EUFAULA, Ala. – You’ve likely heard the term “practice while I compete.” That’ll never be truer than it will this week on Lake Eufaula.
As the field of 40 studied up Sunday during the lone practice session for REDCREST 2021 Presented by Old Wisconsin Sausage, almost to a man, they flat-out admitted that a traditional “practice” on this 70-mile-long impoundment of the Chattahoochee River was next to impossible. Instead, they scouted the water conditions as best they could in the 12 hours allotted, poked around a few of their favorite waypoints, and prepared to fill in the rest of the details as they compete in the first two qualifying days on Monday and Tuesday.
“This place is so big, it’s impossible to cover everything you want to in one day – you just have to go check on a few of your spots and see if you can expand on those during the tournament,” said Mercury pro Fletcher Shryock. “It’s a little bit of a gamble – you have to hope that you’re on the right stuff early (the first day) so you don’t fall behind right out of the gate.”
In theory, the anglers who did well at the 2020 Bass Pro Tour season opener on Eufaula will start with spots and patterns that brought them success in that event: nine of the Top 10 and 17 of the Top 20 at Stage One last year are competing this week. But what a difference a year makes.
The water level heading into REDCREST is stable at 188.7 to 188.9 feet, a stark contrast to the 2 ½-foot fluctuations – from 188.0 to 190.5 – that happened during last year’s event.
“I’m not super familiar with Eufaula because I’ve only fished here a couple of times, but the water feels low today just because of how high it was last year,” observed Fred Roumbanis as he finished out his last hour of practice. “The water was up, and I fished some things that are out of the water now.”
Eufaula is also still dirty from heavy rains that hit southern Alabama last week, and water is cold: 49 degrees in the morning, warming up to 52 during the day.
“I think these fish are prespawn, but winter/early prespawn,” Roumbanis said. “Even though we were here earlier last year, (prespawn) was further along. There was so much more green than I’m seeing right now. We had a much more mild winter last year. I’d have to say that the vegetation is just a little bit off from last year.”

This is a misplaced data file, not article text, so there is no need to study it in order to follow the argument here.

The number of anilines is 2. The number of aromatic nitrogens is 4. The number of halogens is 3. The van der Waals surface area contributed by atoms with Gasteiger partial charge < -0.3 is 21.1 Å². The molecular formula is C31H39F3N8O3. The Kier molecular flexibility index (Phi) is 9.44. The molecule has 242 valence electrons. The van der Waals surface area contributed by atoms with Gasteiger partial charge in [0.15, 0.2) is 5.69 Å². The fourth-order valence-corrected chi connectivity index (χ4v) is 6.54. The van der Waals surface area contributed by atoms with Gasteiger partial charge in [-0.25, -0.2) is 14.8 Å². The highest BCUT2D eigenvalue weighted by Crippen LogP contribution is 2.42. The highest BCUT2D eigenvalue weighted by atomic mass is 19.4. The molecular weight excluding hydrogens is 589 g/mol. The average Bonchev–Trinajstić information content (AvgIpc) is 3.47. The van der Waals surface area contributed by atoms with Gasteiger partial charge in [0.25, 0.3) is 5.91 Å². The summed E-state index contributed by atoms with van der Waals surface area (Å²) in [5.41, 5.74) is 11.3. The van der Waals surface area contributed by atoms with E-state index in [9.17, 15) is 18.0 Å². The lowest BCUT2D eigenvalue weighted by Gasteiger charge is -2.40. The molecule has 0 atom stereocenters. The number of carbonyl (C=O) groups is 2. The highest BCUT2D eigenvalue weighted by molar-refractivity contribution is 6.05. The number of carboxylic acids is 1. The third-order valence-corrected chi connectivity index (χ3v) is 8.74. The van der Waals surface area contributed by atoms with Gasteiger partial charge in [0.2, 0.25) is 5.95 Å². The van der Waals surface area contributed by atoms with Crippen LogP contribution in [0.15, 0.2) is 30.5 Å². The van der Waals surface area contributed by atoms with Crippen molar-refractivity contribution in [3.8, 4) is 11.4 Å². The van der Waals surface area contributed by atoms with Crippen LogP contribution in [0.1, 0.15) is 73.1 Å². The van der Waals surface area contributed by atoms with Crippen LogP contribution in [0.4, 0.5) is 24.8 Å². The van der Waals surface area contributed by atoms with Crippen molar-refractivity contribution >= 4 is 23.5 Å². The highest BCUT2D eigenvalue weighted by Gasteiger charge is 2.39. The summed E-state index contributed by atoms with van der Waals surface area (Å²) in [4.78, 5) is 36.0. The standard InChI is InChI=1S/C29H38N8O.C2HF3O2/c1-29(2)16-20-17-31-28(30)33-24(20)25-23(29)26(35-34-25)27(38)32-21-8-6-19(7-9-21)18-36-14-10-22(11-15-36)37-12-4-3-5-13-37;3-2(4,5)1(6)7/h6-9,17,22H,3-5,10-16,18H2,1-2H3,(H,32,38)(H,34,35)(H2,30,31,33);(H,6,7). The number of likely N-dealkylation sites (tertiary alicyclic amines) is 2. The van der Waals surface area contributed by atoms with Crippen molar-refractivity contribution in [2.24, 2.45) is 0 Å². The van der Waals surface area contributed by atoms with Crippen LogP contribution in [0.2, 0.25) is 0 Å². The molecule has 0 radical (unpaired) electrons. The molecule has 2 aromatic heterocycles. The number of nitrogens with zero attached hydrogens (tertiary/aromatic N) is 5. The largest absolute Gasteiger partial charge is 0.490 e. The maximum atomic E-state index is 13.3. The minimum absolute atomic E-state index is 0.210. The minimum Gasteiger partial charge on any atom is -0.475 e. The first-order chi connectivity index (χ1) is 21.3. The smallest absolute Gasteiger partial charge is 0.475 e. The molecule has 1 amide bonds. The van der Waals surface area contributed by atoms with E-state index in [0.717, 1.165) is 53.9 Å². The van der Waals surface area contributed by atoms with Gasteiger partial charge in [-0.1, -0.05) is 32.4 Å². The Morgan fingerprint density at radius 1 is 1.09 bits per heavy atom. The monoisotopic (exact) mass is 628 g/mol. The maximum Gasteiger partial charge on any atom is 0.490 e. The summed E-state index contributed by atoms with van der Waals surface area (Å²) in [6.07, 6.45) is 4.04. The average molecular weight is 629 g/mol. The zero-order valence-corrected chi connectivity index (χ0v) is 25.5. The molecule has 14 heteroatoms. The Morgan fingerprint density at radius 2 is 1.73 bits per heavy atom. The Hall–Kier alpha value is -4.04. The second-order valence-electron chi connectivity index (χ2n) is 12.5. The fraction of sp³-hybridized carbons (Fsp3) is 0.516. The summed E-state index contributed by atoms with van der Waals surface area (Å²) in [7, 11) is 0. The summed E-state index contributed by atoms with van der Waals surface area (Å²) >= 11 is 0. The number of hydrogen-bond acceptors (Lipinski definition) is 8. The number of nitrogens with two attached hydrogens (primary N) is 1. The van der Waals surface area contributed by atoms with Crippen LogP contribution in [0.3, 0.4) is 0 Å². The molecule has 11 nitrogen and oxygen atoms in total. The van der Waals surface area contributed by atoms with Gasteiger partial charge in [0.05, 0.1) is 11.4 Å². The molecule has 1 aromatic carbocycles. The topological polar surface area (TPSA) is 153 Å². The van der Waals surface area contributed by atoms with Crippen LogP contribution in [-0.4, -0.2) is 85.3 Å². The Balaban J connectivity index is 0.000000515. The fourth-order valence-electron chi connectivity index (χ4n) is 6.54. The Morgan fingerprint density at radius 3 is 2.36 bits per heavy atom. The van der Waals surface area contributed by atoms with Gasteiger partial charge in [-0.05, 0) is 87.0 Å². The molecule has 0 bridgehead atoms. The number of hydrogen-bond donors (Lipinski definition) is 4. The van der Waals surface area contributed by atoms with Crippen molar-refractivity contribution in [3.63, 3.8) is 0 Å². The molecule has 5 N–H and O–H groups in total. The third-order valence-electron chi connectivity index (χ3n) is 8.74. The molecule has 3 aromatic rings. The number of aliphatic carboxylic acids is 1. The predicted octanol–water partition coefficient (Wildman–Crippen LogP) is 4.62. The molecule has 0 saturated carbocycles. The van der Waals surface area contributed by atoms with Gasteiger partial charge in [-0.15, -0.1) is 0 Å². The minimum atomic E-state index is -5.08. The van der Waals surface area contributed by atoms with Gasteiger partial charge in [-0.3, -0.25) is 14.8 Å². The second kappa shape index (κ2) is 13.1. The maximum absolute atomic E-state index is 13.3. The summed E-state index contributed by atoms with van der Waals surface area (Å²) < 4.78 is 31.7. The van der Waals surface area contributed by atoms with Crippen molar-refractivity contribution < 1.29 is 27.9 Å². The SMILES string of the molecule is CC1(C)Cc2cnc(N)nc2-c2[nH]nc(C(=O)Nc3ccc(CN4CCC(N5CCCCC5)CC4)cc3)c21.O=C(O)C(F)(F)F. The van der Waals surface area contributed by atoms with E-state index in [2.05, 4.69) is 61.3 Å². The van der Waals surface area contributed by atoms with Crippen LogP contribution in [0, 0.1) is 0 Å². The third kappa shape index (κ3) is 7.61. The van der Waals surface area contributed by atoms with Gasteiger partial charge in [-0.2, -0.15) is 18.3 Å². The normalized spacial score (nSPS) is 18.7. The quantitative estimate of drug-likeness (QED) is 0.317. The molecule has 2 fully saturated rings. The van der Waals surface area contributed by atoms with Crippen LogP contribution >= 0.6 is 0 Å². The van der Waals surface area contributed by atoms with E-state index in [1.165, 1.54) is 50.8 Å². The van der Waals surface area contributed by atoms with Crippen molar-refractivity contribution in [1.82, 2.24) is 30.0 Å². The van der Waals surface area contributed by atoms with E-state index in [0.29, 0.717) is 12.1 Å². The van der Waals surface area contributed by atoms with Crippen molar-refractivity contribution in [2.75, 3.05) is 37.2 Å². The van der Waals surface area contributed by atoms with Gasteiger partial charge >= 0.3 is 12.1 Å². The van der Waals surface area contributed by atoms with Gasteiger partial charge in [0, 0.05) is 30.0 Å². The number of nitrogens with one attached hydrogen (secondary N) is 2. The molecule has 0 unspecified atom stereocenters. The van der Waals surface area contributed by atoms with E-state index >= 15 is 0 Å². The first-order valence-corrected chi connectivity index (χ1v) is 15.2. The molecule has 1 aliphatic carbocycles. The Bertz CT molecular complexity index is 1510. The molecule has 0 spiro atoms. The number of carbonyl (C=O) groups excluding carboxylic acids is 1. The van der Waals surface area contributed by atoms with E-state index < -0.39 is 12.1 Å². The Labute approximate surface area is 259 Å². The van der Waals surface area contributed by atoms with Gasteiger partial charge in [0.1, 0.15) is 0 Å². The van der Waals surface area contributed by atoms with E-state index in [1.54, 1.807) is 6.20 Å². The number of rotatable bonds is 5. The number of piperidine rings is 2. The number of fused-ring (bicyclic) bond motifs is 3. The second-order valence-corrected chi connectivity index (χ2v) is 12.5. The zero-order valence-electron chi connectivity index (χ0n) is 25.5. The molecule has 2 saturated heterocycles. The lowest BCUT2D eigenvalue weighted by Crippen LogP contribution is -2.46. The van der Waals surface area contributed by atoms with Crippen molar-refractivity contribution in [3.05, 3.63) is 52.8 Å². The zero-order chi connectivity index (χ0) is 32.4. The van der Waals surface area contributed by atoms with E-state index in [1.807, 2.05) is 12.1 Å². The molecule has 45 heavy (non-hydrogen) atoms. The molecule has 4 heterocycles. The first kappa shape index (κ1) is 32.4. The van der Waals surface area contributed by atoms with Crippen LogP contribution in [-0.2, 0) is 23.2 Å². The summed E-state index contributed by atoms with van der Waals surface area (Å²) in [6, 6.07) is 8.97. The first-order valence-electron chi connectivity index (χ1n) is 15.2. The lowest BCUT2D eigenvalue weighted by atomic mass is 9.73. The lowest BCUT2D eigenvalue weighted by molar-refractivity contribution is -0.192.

Roumbanis was one of a handful of anglers who reported mixed success on Sunday, and is strongly of the mindset that most of the field will be in a similar “feeling it out” mode as REDCREST begins on Monday.
“I’ve caught fish out in 15 feet of water and I’ve caught fish shallow, but I don’t feel like I have a LOT of anything,” Roumbanis joked. “There’ll totally be a few guys who are on ‘em right from the start, but I think you’re going to see a lot of guys still running around the first couple of days to dial things in. There are going to be some big fish caught, though, and fishing is going to get better as the week progresses. If a guy can survive the first couple of days, this warming trend could make things happen fast.”
Roumbanis plans to check water temperatures first thing in the morning, and start his gameplan accordingly.
“I’ll probably start off shallow,” he said. “This is typically the kind of condition where you’ll get a good shallow-water reaction bite. You know the fish are coming, it’s just a matter of when.”
Here’s what several other pros had to say about their practice:
Luke Clausen: “It wasn’t too great and there wasn’t much rhyme or reason. I would get a couple of bites and then go hours without getting another bite. I am still not sure what I am going to do and didn’t feel like I really learned anything new today.”
James Elam: “It was tough on me: I boated two bass and had two more bites. One day of practice is hard, and I’ll be practicing again (Monday) and will fish all new stuff. I did write off some water that was too dirty and spent most of my time looking for cleaner water that was a little warmer.”
Josh Bertrand: “It was fair and wasn’t as good as I was expecting. I did a lot of looking, much more than I usually do in practice since we only had one day. I burned a lot of gas and didn’t do as much fishing as I normally do in practice. This is a big lake to figure out in just one day.”
Bradley Roy: “It seemed like the day went by really fast. It was tough fishing and similar to the conditions we had last year. The bites are few and far between, but it is a good fish when you get one. I think the fishing is going to get better and better each day as it warms up some.